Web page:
Ahhhh – I feel my road rage subsiding already.

Bonus offset path tip! Once your type is perfectly adjusted, it’s also a good idea to do a Pathfinder > Unite on the offset path so that you don’t end up with a messy snarl of paths – the best paths are the simplest ones.

Hmm– I could probably apply that wisdom to other areas of my life…

Illustrator tip #3: Expand strokes

One dangerous issue I see often in finished logo files is that the strokes are not expanded on paths.

And all it takes is for one user to have “Scale Strokes and Effects” unchecked in her Illustrator preferences, and when she downsizes that logo, the strokes inflate like out-of-control balloon animals.

Your lovely logo is ruined.

Always keep “Scale Strokes and Effects” checked in Edit > Preferences > General – you knew I was going to say that, didn’t you??

Illustrator tip #4: Convert type to outlines

If your type isn’t converted to outlines, anyone with the ability to select the type tool can wreak havoc on it.

Why spend countless hours on a beautiful logo and then allow it to be adulterated (however unintentionally) by users farther down the line?

Especially when all you need is a simple Cmd/Ctrl + O to make those quick type to outline conversions.

Don’t let this happen to you.

Now that we’ve covered the serious stuff, on to the tricks!

Trick #1: Option/Alt + Star Tool

It bothers me that five-pointed stars drawn using the Star Tool look slightly overstuffed. What if I want a traditional one?

Fix this by holding the option (or alt) key as you draw the star for that classic 5-pointed star look.

Trick #2: Tilde + Shape Tool

Hold down the “~” key and try any one of the shape tools.

(I do this when my brain needs a break, and it gets even better with no fill and a very colorful gradient stroke.)

I won’t say more – just try it!!!

Want more software tips?

Check out these posts:

And then leave a comment on what types of software tips would be most helpful to you!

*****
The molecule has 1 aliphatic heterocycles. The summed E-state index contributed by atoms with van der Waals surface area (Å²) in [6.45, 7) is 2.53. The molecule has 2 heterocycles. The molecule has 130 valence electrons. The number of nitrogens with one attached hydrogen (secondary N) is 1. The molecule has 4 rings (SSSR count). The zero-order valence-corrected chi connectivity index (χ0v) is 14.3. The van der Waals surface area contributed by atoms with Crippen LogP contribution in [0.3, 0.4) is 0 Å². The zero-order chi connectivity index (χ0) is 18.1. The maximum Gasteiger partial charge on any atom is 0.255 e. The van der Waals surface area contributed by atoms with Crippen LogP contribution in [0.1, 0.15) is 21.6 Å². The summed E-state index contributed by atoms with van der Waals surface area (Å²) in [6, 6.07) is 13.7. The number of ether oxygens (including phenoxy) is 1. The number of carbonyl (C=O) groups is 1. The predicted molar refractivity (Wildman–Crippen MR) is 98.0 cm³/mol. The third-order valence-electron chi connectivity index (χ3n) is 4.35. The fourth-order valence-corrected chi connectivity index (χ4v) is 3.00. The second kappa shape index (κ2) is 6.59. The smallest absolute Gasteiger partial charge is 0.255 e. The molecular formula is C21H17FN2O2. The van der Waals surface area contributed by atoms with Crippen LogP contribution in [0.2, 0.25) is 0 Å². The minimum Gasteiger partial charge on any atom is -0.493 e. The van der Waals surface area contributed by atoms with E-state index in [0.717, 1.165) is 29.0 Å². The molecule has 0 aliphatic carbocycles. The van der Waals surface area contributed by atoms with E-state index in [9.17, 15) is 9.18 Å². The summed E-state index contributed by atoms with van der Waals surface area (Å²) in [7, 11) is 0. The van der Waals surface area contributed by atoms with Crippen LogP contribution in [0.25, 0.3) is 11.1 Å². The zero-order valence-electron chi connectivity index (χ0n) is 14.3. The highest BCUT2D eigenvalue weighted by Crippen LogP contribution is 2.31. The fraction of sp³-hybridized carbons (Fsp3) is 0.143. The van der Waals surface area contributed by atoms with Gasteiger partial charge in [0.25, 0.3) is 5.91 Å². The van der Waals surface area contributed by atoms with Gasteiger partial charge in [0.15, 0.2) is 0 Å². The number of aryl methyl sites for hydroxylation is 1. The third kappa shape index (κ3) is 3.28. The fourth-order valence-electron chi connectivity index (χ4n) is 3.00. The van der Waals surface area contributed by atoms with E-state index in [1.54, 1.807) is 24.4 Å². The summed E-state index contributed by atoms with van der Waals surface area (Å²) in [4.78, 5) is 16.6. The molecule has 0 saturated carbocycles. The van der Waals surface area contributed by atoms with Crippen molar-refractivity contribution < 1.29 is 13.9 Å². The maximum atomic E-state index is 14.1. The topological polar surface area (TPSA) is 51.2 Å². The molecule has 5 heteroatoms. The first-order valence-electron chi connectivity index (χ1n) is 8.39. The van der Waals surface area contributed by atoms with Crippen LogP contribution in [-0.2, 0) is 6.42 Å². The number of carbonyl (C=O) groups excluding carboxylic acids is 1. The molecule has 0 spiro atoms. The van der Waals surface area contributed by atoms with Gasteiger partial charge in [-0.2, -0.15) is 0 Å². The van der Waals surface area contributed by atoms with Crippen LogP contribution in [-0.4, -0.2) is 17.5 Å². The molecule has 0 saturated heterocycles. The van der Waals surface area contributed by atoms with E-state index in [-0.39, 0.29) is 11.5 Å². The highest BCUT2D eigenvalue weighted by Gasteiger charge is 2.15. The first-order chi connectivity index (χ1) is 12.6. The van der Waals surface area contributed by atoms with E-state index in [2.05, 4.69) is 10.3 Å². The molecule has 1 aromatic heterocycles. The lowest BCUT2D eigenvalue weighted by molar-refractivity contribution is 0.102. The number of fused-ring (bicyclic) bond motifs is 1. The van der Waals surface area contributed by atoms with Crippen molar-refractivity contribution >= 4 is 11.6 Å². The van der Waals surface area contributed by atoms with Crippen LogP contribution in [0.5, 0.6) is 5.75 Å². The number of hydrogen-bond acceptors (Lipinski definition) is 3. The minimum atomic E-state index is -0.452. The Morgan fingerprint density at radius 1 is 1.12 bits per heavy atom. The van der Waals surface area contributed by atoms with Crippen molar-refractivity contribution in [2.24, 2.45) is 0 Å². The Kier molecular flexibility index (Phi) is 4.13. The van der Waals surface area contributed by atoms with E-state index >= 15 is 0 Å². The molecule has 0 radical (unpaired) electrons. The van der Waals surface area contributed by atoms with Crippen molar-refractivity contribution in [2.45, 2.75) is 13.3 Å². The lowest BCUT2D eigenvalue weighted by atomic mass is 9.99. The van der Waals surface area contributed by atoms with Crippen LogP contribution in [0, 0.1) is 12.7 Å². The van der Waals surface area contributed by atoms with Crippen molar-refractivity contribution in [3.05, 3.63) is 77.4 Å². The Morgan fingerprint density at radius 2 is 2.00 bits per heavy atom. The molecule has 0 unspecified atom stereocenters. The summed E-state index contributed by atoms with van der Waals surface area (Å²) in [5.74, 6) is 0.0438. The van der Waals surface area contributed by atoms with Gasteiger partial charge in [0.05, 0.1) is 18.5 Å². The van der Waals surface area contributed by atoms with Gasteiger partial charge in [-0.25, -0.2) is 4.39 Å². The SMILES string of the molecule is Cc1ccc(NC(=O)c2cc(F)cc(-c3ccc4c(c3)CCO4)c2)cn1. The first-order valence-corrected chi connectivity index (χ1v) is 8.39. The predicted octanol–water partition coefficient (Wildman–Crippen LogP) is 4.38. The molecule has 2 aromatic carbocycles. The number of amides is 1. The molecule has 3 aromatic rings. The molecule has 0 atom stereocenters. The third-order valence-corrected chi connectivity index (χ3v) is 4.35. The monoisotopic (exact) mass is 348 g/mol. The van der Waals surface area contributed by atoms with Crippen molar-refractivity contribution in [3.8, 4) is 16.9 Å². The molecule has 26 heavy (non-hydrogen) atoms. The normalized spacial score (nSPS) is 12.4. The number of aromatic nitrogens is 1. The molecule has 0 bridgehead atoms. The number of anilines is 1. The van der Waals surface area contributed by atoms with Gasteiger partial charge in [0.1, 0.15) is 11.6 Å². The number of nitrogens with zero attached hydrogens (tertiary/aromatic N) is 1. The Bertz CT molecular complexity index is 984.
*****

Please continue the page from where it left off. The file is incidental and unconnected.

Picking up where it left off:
Do you have any can’t-live-without Illustrator tips to share?

There’s always more to say about Illustrator, but now I’ll turn it over to you. Do YOU have any Illustrator tips or tricks that you love? Please share them in the comments!

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  1. Hello! I don’t know many things about pantone colors. A client asked me which pantone i have used for a gradient ( a gold gradient) so she can tell to the printing company. Any suggestions how i can find out ? 🙂

  2. Very nice tutorial to learn. Its look like cool! The use of pen tool is really important in maximum design work. Thanks a lot for share.

  3. You are super awesome! Just turned on the Scale Strokes and Effects. Something that has been irking me for YEARS!

  4. This is great. Thanks for the great tips. Especially “Scale Strokes and Effects.” So much I don’t know! Thanks for making this fun to read, too.

      1. It reminds me of the Spirograph toy I had as a kid, but with better color options 🙂

  5. My fav vector drawing programme was Aldus/Macromedia Freehand. It was easy to use, intuitive and in 2002 it was streets ahead of Ill-frustrator in 2015. Illustrator is a piece of crap by comparison – there are two reasons why it has survived at all: